The report, published by the World Economic Forum, assesses 135 countries worldwide on how well resources and opportunities in education, employment, health and political empowerment are divided between male and female citizens.
"A world where women make up less than 20 per cent of the global decision-makers is a world that is missing a huge opportunity for growth and ignoring an untapped reservoir of potential," says Klaus Schwab, Founder and Chairman of the World Economic Forum.
The report suggests that while 85 per cent of countries are improving their gender equality ratios, the situation continues to decline in the rest of the world and most notably in several African and South American countries.
Nordic countries (Iceland, Norway, Finland and Sweden) continue to hold the top places, while the U.K. and the U.S. are ranked in the top 20 at 16 and 17 respectively.
Italy - whose Prime Minister Silvio Berlusconi was earlier this week named in a U.S. State Department report on sex trafficking for his involvement in the exploitation of an underage prostitute- makes a dismal appearance in 74th place, ranking below countries such as Russia (43), Bulgaria (51), Bangladesh (69) and Ghana (70).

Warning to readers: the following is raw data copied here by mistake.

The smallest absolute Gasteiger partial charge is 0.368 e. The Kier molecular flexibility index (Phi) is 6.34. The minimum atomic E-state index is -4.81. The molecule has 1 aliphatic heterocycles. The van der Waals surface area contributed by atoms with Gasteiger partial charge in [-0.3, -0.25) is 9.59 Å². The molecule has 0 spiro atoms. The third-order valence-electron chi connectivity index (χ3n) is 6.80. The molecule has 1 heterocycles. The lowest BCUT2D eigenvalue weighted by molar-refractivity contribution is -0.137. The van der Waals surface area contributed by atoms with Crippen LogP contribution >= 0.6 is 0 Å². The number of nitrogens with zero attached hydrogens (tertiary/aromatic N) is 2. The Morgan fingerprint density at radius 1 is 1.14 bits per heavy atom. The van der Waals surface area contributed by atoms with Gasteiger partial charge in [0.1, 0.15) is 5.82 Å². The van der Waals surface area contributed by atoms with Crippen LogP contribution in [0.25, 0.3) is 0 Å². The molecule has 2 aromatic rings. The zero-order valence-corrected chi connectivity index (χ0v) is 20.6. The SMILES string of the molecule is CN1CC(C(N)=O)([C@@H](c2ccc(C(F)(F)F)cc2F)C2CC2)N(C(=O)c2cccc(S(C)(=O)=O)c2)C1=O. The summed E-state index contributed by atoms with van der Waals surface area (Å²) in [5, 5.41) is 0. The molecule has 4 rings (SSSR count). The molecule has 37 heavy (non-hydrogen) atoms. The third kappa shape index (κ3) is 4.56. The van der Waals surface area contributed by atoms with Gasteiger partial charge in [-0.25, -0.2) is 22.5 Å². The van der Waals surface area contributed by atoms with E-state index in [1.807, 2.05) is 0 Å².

"Smaller gender gaps are directly correlated with increased economic competitiveness," says Saadia Zahidi, Senior Director, Head of the World Economic Forum's Women Leaders and Gender Parity Programme and co-author of the report.
"With the world's attention on job creation and economic growth, gender equality is the key to unlocking potential and stimulating economies."
The United Arab Emirates ranks highest in the Arab World at 103, with Saudi Arabia (131) making the greatest improvements over the six years since reports began (though this is hardly surprising considering the limitations on women's rights in the country).
Yemen comes last in the ranking, as it has consistently over the past six years, due to its low level of female political empowerment and lack of domestic female authority.